Like many of you, I am appalled by many things that Donald Trump has said and done in the first months of his presidency, including his announcement that he’s pulling the United States out of the (largely symbolic) Paris Climate Agreement.  But we must look beyond the daily spectacles of the Trump Administration to see what’s really going on.  Now that Republicans dominate Congress, they are quietly working to enact regressive policies that have been in the works for decades, policies that target the poor, people who are sick, people of color, immigrants, women, our young and aged, and yes, the environment.

Donald Trump didn’t get elected in a vacuum.  He has lots of backers, including the Religious Right.  This primarily Christian constituency is aligned with conservative social, political, and economic interests and is a powerful and organized force in the Republican Party.  The cruel policies supported by those who espouse right-wing Christian beliefs are the antithesis of Jesus’ teachings about loving God and loving our neighbors.

The Religious Right also exerts a strong influence on the debate about climate change in the United States.  This conservative religious lobby’s talking points and policy proposals on energy and climate are largely indistinguishable from those of the fossil fuel industry. Recent initiatives have focused on Academic Freedom legislation, designed to “teach the controversy” about climate change in public schools. Legislation to this effect has been drafted by the American Legislative Exchange Council (ALEC), a conservative secular organization that brings corporate leaders together with conservative lawmakers to draft model legislation on various issues to be presented in state legislatures. Teach the controversy legislation has also been supported by the Alliance for Defending Freedom, a conservative Christian advocacy group, and the Discovery Institute—a creationist think tank. This uninformed and deliberately confusing approach to climate change was reflected by then-candidate Donald Trump in a 2016 New York Times interview, when he said, “You know the hottest day ever was in 1890-something, 98. You know, you can make lots of cases for different views. I have a totally open mind…. It’s a very complex subject. I’m not sure anybody is ever going to really know.”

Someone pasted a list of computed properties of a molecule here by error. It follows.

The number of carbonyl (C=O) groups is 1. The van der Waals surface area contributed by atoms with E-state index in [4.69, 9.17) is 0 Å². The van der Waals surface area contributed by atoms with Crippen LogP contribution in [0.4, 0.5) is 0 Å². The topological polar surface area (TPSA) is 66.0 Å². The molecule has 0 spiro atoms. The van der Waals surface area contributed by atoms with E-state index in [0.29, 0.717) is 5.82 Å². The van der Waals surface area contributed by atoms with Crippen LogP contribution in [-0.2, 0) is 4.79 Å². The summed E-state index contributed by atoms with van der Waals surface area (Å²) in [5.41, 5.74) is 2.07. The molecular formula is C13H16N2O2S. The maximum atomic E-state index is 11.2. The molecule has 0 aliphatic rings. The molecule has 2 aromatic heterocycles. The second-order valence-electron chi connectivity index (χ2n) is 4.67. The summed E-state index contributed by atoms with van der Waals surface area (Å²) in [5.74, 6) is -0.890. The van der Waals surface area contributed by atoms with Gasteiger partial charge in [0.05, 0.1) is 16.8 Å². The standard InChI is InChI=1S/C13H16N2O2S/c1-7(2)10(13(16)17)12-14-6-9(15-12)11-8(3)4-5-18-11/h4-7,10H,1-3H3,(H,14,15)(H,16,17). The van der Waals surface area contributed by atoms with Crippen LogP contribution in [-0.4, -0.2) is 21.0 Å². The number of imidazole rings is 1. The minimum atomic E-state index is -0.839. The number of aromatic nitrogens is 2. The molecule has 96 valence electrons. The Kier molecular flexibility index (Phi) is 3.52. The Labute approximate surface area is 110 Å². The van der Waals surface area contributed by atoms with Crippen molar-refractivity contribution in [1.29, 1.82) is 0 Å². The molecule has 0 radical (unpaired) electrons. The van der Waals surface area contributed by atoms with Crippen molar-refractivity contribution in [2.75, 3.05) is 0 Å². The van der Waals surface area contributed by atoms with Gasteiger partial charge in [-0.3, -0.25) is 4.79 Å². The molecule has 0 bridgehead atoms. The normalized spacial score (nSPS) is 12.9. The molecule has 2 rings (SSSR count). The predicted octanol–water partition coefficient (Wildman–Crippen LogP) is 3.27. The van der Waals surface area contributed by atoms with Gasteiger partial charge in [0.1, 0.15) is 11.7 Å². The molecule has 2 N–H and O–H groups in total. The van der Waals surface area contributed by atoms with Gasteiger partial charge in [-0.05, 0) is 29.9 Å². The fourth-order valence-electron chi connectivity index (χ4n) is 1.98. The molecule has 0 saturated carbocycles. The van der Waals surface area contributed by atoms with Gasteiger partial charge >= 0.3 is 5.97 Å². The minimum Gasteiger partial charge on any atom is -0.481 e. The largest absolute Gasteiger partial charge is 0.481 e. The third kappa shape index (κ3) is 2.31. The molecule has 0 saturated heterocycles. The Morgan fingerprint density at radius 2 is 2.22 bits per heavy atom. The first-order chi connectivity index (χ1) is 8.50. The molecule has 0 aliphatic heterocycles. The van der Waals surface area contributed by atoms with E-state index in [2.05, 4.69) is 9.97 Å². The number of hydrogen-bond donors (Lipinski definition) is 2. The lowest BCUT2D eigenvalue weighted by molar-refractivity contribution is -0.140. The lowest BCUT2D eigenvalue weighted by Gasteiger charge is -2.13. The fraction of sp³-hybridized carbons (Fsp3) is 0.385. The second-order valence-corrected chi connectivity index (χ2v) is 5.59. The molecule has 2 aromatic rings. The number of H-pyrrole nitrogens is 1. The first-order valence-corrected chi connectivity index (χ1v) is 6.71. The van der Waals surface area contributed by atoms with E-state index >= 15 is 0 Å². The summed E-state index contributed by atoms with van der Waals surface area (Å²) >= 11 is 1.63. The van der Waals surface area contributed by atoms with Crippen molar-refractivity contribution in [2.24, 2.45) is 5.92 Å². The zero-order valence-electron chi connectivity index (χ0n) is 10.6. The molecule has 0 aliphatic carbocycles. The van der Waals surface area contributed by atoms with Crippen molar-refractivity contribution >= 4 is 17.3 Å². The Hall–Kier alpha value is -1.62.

Right-wing Christian groups deny climate science and evolutionary science on the basis that they are unbiblical. The Cornwall Alliance’s website hosts a sign-on declaration, “An Evangelical Declaration on Global Warming,” stating that “there is no convincing scientific evidence that human contribution to greenhouse gases is causing dangerous global warming.” The Cornwall Alliance also offers a DVD called “Resisting the Green Dragon: A Biblical Response to one of the Greatest Deceptions of our Day,” which outlines the dangers of the new and false “religion” of environmentalism. Not surprisingly, the organization also works to prevent the teaching of evolution in public schools.

Although political and economic interests help fund and influence the Christian Right’s opposition to climate science, there are also theological factors at work. An analysis of anti-environmental sentiment within the Religious Right reveals that some are convinced that concern for the environment is based on the worship of nature. Others, who believe in apocalyptic prophesies about the coming end times, feel that it is pointless to worry about climate change. What they hold in common, however, is their insistence that the creation stories in the book of Genesis must be taken literally.